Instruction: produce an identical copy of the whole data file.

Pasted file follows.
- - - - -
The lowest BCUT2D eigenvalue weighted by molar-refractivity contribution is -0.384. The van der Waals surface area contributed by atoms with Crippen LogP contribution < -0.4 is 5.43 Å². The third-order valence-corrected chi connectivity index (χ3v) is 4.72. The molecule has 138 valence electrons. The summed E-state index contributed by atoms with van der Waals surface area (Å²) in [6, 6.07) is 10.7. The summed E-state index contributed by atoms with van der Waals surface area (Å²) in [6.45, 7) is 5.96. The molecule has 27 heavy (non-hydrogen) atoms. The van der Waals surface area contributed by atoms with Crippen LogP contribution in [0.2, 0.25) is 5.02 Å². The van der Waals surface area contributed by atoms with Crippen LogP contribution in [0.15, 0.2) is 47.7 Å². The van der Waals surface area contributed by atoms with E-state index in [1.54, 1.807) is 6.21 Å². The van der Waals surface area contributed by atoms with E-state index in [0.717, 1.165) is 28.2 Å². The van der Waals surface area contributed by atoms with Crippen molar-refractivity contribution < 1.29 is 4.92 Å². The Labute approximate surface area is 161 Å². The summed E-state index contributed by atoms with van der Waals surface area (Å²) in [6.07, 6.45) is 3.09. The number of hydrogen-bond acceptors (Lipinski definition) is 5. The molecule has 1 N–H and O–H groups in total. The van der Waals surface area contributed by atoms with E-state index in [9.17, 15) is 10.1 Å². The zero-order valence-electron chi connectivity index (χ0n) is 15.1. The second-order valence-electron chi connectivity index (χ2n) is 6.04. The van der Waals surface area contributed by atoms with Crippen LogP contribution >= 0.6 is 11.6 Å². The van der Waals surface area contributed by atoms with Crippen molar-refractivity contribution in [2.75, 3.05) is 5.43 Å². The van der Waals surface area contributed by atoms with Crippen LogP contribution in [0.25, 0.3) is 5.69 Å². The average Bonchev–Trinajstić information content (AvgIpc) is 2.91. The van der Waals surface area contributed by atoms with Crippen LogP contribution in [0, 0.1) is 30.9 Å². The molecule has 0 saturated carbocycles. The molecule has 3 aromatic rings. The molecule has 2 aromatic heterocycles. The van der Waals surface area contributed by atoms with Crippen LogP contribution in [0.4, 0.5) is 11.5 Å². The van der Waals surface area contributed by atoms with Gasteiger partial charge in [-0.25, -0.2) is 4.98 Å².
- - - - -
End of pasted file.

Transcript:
The lowest BCUT2D eigenvalue weighted by molar-refractivity contribution is -0.384. The van der Waals surface area contributed by atoms with Crippen LogP contribution < -0.4 is 5.43 Å². The third-order valence-corrected chi connectivity index (χ3v) is 4.72. The molecule has 138 valence electrons. The summed E-state index contributed by atoms with van der Waals surface area (Å²) in [6, 6.07) is 10.7. The summed E-state index contributed by atoms with van der Waals surface area (Å²) in [6.45, 7) is 5.96. The molecule has 27 heavy (non-hydrogen) atoms. The van der Waals surface area contributed by atoms with Crippen LogP contribution in [0.2, 0.25) is 5.02 Å². The van der Waals surface area contributed by atoms with Crippen LogP contribution in [0.15, 0.2) is 47.7 Å². The van der Waals surface area contributed by atoms with E-state index in [1.54, 1.807) is 6.21 Å². The van der Waals surface area contributed by atoms with E-state index in [0.717, 1.165) is 28.2 Å². The van der Waals surface area contributed by atoms with Crippen molar-refractivity contribution < 1.29 is 4.92 Å². The Labute approximate surface area is 161 Å². The summed E-state index contributed by atoms with van der Waals surface area (Å²) in [6.07, 6.45) is 3.09. The number of hydrogen-bond acceptors (Lipinski definition) is 5. The molecule has 1 N–H and O–H groups in total. The van der Waals surface area contributed by atoms with E-state index in [9.17, 15) is 10.1 Å². The zero-order valence-electron chi connectivity index (χ0n) is 15.1. The second-order valence-electron chi connectivity index (χ2n) is 6.04. The van der Waals surface area contributed by atoms with Crippen LogP contribution >= 0.6 is 11.6 Å². The van der Waals surface area contributed by atoms with Crippen molar-refractivity contribution in [2.75, 3.05) is 5.43 Å². The van der Waals surface area contributed by atoms with Crippen LogP contribution in [0.25, 0.3) is 5.69 Å². The average Bonchev–Trinajstić information content (AvgIpc) is 2.91. The van der Waals surface area contributed by atoms with Crippen LogP contribution in [0, 0.1) is 30.9 Å². The molecule has 0 saturated carbocycles. The molecule has 3 aromatic rings. The molecule has 2 aromatic heterocycles. The van der Waals surface area contributed by atoms with Crippen LogP contribution in [0.4, 0.5) is 11.5 Å². The van der Waals surface area contributed by atoms with Gasteiger partial charge in [-0.25, -0.2) is 4.98 Å².